Citrus Fruits & Cancer Prevention – A Compilation Study

study published in the journal Nutrients, a peer-reviewed scientific publication, in November 2016 looked at the potential role of citrus fruits in preventing and even treating cancer. The paper by Italian researchers synthesized the results of 285 previous studies into phytochemicals and their effects on disease from all over the world, with citrus fruits as their focus.

From the abstract:

The findings discussed in this review strongly support their potential as anti-cancer agents, and may represent a scientific basis to develop nutraceuticals, food supplements, or complementary and alternative drugs in a context of a multi-target pharmacological strategy in the oncology.

How does it work?
The consumption of vegetables and fruits in general has long been associated with a reduced risk of many diseases, including cancer. The whys and wherefores have been more difficult to pin down. It is thought that certain bioactive molecules may have the following effects:

• Inhibiting the activation of cancer cells;
• Stimulating the processes where early cancer cells can be neutralized and eliminated;
• Scavenging free radicals, which cause a cascade of damage at the cellular level;
• Inhibiting the proliferation of cancer cells and the processes that support them.

The bioactive compounds are flavonoids – the nutrients that result in each fruit’s unique color and flavor. The connection between flavonoids and cancer prevention has been explored in recent years.

Study Conclusions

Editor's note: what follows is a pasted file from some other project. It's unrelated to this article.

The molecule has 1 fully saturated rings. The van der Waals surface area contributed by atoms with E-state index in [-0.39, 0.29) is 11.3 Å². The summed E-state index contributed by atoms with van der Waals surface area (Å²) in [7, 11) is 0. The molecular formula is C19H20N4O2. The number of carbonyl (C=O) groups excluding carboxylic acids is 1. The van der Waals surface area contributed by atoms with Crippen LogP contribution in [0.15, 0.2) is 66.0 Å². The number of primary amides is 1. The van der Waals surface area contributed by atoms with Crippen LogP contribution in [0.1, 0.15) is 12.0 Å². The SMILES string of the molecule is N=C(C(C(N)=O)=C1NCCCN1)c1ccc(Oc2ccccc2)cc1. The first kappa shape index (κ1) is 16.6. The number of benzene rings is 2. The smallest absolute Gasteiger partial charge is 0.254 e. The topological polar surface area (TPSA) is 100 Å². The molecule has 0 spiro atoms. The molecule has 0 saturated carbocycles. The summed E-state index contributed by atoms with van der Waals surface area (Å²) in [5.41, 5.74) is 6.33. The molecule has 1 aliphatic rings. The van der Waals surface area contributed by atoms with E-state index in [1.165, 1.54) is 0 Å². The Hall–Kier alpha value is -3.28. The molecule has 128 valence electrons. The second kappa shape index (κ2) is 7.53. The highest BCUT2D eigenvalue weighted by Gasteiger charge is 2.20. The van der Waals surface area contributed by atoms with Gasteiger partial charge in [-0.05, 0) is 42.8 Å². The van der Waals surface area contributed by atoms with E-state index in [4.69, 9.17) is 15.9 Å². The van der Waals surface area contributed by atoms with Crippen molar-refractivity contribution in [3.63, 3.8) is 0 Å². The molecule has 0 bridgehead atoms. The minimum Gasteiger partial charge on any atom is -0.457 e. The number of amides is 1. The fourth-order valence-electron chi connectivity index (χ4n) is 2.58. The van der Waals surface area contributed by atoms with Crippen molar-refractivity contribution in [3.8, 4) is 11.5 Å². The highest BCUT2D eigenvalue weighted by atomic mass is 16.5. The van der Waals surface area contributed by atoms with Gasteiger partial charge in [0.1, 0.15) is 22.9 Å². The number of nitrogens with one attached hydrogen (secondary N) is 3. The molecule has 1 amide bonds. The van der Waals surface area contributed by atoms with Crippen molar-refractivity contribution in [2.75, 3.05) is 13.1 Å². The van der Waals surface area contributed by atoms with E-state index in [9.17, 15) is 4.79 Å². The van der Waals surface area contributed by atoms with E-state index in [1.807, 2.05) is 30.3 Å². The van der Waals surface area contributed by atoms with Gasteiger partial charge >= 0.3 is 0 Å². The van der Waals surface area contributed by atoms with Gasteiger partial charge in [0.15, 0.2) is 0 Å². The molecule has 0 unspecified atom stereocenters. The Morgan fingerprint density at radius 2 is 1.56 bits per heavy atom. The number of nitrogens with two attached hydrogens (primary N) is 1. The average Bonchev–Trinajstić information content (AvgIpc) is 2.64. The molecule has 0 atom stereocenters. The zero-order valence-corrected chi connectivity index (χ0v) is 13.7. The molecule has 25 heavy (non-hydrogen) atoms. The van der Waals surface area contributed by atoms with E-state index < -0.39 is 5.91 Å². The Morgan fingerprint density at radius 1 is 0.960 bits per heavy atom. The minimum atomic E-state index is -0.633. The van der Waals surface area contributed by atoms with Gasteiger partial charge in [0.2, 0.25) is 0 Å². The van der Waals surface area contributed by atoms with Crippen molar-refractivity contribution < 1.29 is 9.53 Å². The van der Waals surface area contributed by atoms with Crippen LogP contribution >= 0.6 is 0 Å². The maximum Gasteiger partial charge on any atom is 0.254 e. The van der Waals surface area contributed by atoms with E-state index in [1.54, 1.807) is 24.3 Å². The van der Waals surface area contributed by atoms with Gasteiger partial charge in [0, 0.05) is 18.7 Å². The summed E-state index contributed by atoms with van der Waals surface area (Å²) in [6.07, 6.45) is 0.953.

Citrus fruits are an important component of diets in many regions of the world, in particular, as winter fruits in seasonal climates. The paper notes that many studies showed promising anti-cancer effects. Citrus flavonoids act as free radical scavengers, and play a key role in the way that cells survive – or not.

Many issues remain to be clarified, due to the often complex way that flavonoids are metabolized by the body. Do those metabolites in turn have beneficial properties? Is bio-availability a key factor, or not? The paper’s authors believe that this complex reaction of the body may indicate that the beneficial qualities are due not only to the flavonoids, but to those molecules as part of consuming the whole fruit.

In their conclusion, they note:

On the bases of several preclinical and epidemiological studies summarized in this review, we believe that regular intake of CF and their derivatives, linked to a healthy life style, might be an important way to reduce cancer risk.

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